Restoration and Disaster Recovery Industry Profile


Franchises in the restoration and disaster recovery industry assist residential and commercial clients with the cleanup of homes and businesses damaged by catastrophic events. These franchises offer services to restore structures and their contents affected by water, fire, mold, biohazard products and physical impact. Since services typically are performed at the damaged site, many franchises can be operated from home offices. Depending on the location of the restoration and disaster recovery franchise, some franchisees may require licenses and/or certifications to perform specific types of services. In addition to the financial benefits of working in this lucrative industry, many successful business owners say they enjoy the satisfaction of using their services to help disaster victims rebuild their lives and return to normalcy.

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Restoration and Disaster Recovery Industry Overview and Trends

Demographics


Professionals in the restoration and disaster recovery industry contribute important services in the aftermath of many types of disasters. Statistics from the Insurance Information Institute indicate that many factors contribute to an ongoing demand for services offered by this industry:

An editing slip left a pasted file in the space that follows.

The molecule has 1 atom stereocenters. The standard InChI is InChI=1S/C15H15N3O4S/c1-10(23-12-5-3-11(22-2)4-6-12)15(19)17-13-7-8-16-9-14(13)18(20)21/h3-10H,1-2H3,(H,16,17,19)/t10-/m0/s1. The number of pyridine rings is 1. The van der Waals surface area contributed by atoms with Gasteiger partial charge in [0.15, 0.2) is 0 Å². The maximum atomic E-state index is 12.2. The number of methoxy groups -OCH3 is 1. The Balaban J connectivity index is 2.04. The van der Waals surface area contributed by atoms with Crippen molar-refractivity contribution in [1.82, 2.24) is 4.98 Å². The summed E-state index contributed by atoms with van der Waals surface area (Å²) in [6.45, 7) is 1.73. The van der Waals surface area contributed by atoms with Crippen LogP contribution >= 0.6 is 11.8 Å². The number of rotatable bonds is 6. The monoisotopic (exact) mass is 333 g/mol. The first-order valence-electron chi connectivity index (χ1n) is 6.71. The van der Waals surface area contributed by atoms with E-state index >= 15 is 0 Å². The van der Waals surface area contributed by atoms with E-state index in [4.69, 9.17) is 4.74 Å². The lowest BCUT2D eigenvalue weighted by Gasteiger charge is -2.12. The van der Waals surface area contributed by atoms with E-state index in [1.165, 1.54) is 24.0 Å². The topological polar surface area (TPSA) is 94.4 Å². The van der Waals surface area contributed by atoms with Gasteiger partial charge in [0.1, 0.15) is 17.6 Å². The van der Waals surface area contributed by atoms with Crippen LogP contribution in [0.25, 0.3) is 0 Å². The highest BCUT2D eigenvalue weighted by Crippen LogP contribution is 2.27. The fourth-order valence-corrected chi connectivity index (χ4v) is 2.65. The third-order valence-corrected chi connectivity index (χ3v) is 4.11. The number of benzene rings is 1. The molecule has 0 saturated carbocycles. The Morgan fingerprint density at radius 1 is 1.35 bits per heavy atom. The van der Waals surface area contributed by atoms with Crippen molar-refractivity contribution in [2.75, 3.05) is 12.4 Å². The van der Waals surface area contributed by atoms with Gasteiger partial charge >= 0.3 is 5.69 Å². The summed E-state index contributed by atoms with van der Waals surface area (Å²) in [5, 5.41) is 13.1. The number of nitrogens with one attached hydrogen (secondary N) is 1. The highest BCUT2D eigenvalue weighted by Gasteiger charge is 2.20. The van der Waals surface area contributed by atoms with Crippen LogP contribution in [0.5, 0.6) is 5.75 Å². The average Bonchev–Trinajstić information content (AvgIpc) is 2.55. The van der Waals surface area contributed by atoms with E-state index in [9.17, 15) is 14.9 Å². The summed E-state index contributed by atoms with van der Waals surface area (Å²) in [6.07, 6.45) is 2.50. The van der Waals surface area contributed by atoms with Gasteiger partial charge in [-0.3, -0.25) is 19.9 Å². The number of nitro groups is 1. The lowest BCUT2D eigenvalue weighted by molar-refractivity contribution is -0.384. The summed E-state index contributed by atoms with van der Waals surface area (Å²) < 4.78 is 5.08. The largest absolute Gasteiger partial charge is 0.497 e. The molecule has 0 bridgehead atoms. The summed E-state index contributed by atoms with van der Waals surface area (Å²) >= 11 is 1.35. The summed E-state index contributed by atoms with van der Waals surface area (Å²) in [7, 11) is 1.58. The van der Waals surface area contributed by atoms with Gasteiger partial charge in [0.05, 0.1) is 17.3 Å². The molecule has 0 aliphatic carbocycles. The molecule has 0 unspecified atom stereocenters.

• About 500,000 structural fires occur every year, with about 70 percent affecting residential properties.
  • Close to 4.2 million homes, representing property values totaling $1.1 trillion, are at risk for damage caused by hurricane storm surge flooding, according to a study of U.S. coastal areas by CoreLogic.
  • In the aftermath of residential flooding, structures and contents that are not dried within 24 to 48 hours should be treated for mold growth.
  • Almost 900,000 U.S. residential properties across 13 western states are considered at high or very high risk of wildfire damage, representing a combined estimated property value of $237 billion, according to a CoreLogic study.

In a 2017 Restoration & Remediation magazine survey of 10,000 industry professionals, 50 percent of respondents identified water damage as their primary business. The likelihood for this service to present an ongoing revenue stream for so many industry professionals is tied to these statistics:


  • Up to 14,000 U.S. consumers are involved in water damage emergencies at their residence or business each day, according to statistics reported by Water Damage Defense.
  • Almost 37 percent of homeowners claim to have suffered losses from water damage, according to the same report.
  • Non-weather related water damage ranked second behind wind damage as the most common cause of homeowner insurance claims, according to an industry report by Insurance Journal magazine.
  • The Insurance Institute for Business & Home Safety reported that most closed water damage in homes was due to: failures in water pipes, plumbing drains, toilets, water heaters and washing machines.

Growth Potential


Professionals in the restoration and disaster recovery industry are looking forward to continued growth. According to an industry survey by Cleanfax magazine, approximately 74 percent of restoration companies reported an increase in revenue in 2016. Of those surveyed, 37 percent said they expected to grow more than 10 percent in 2017. The results of the survey were reported in the July 2017 issue of Cleanfax – more than a month before the United States suffered the damage from hurricanes Harvey, Irma and Maria.